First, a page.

UNCLE SAM BECKONS
Just when everything in my life couldn't have been more perfect, Uncle Sam told me how much he loved me by sending a fucking draft notice. It was 1965, the war in Viet Nam was going strong, and the United States Army said it wasn't indifferent to me.
I reluctantly reported to the Army Induction Center in a state of semi-disbelief. There I was, standing in line with a dozen guys, half of whom seemed gung-ho and eager to go shoot someone while the rest of us looked ready to cry.
This big guy, a sergeant I learned, had us line up and then yelled, "Drop your pants, bend over, and spread them!" Obeying his order while looking skyward, I whispered, "Why me, Lord? Why me?" The Lord didn't answer, but the sergeant did. "Okay, pull 'em up and get your asses into the next room!"
As far as I could tell, everyone, even the lamest of us, passed his physical exam. When it was my turn to report my success to the sergeant at the desk, he took my paperwork and said, "So you're a college grad, huh? Do you know about the College Op Program?"
"Sir, I know nothing about nothing when it comes to the Army."
"Don't you dare call me 'sir' again, you fucking ignoramus! I'm not an officer; I work for a living! Now, the College Op Program means if you can make it through ten ball-busting months of Basic Training, Advanced Infantry Training (AIT), and Officer Candidate School (OCS), you get commissioned and proudly get to serve your country for two more years as an officer."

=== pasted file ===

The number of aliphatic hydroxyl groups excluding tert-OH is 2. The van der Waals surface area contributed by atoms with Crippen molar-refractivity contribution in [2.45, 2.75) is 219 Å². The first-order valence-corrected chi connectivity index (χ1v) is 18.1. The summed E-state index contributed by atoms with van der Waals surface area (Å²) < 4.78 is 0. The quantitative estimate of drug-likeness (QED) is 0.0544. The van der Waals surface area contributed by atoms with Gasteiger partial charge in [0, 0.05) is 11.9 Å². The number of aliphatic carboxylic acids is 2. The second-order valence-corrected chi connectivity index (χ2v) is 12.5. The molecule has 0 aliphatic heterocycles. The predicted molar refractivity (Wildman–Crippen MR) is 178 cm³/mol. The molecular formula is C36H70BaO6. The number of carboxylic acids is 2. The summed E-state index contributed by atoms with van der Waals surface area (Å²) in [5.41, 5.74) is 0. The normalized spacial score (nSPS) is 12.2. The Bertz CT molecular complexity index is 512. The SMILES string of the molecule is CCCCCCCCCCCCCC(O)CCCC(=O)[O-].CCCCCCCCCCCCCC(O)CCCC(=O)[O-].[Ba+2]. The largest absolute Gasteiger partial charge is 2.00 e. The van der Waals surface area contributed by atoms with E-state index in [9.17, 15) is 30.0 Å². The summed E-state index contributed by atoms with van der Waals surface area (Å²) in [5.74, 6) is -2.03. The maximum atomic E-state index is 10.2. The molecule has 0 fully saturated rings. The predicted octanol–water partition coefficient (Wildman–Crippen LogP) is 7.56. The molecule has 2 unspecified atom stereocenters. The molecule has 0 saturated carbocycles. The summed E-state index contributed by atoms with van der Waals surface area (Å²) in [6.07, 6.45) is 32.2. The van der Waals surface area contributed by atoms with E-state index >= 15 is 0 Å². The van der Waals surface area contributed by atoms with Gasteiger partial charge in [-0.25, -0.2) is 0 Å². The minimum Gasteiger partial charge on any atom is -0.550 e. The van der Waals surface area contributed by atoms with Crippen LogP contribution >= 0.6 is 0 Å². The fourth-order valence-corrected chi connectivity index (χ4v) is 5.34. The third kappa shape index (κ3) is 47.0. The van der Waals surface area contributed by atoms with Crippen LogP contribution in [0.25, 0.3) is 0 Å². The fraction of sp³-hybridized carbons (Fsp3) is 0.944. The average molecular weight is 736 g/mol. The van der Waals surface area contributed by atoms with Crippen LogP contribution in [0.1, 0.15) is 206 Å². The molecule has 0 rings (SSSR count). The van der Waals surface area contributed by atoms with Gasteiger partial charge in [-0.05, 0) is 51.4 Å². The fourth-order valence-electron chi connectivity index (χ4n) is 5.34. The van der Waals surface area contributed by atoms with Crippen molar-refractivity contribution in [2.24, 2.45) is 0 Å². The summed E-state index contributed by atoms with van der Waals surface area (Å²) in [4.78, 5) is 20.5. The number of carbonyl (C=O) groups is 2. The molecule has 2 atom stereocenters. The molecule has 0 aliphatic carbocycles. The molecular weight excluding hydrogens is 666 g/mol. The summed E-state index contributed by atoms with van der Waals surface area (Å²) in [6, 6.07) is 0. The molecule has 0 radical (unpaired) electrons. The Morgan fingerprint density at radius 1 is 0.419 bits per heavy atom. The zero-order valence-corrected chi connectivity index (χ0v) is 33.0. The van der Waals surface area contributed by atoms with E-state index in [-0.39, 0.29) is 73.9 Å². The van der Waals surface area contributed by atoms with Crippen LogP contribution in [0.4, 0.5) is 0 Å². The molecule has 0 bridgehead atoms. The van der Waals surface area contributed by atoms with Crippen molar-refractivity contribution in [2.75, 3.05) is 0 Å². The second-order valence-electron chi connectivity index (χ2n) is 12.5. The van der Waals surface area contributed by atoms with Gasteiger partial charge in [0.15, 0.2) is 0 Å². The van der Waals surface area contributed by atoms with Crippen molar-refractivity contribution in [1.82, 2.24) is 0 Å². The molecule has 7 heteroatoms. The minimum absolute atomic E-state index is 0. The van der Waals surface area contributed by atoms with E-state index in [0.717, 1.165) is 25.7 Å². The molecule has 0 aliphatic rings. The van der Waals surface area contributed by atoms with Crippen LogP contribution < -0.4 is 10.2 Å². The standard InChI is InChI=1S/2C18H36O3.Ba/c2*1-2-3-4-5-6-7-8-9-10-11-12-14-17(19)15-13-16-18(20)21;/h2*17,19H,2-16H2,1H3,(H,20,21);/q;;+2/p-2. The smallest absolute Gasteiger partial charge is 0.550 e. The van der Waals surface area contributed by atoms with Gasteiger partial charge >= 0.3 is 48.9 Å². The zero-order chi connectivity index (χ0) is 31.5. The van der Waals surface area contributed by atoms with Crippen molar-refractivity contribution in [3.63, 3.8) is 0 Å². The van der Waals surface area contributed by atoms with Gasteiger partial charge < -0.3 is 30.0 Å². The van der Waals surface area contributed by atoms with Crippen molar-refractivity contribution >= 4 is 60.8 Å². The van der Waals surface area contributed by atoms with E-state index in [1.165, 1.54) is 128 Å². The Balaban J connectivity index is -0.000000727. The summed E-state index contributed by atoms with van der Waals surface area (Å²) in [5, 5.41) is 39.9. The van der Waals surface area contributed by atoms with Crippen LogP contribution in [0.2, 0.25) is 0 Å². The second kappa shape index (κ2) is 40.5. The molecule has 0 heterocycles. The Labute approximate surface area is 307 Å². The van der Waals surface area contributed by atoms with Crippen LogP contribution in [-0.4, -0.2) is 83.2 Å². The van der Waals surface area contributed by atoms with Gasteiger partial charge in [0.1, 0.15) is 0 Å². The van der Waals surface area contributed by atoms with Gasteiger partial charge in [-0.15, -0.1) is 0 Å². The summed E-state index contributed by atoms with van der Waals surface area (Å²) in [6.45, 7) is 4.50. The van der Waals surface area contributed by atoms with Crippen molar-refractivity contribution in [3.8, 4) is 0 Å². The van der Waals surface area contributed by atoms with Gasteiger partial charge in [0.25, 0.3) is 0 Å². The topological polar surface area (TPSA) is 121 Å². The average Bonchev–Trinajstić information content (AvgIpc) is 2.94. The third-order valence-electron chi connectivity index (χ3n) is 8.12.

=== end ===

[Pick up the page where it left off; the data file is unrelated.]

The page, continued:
"I'm sorry; I don't understand. Even if officers don't work, the draft is only two years. That program is almost three. What's the advantage in that?"
"Simple. Nowadays everyone's going to Viet Nam. As a regular two-year draftee, you'll probably go immediately to the front line as a rifleman. Probably get killed right off. But if you make it through all the training, you'll become an officer. Officers just sit around over there in their tents jacking off."
"Sign me up, Sergeant. I'm positive I could be good at that."
"Smart choice. What's your degree in?" he asked.
He opened the Military Occupation Specialty (MOS) Manual and searched for Advertising. Nope. Shit. I told him to try Journalism. Damn! Ten minutes earlier, I was considering becoming a draft dodger, and now I was panicking because they wouldn't let me in the tent!
I thought for a moment. Let's see; I was in the School of Communications. "How about Communications?"
"This is your lucky day, son. The MOS is right there. You're on your way to becoming an officer in the United States Army!"
It may have been a lucky day, but it was a shitty next few weeks. Lee was devastated. He even called his close friend, Senator Henry "Scoop" Jackson, to ask whether he could use his influence to declare my job used as a deferment. Scoop thanked Lee for the best laugh he'd had in ages. Lee shook my hand and said that if I lived through the war, my job would be there waiting for me. I'm sure he thought the tears in my eyes were out of gratitude. I was actually reacting to the first part.
The part that really made me tear-up on several occasions over the following days was the thought of maybe never again seeing Bonnie Kay Visintainer. I had been dating Beautiful Bonnie for several months, and I was beginning to believe I was in love. I never felt that more strongly than when she kissed me farewell at the airport when I boarded the plane for Fort Dix, New Jersey.
Both the Basic Training at Fort Dix and Advanced Infantry Training at Fort Rucker in Anniston, Alabama were pretty stupid. So were most of my classmates. Together, we learned to run, jump, roll in the dirt, shoot guns, live in tents, and tolerate shitty food. Remarkably, a few guys couldn't even make it through Basic, let alone AIT. As t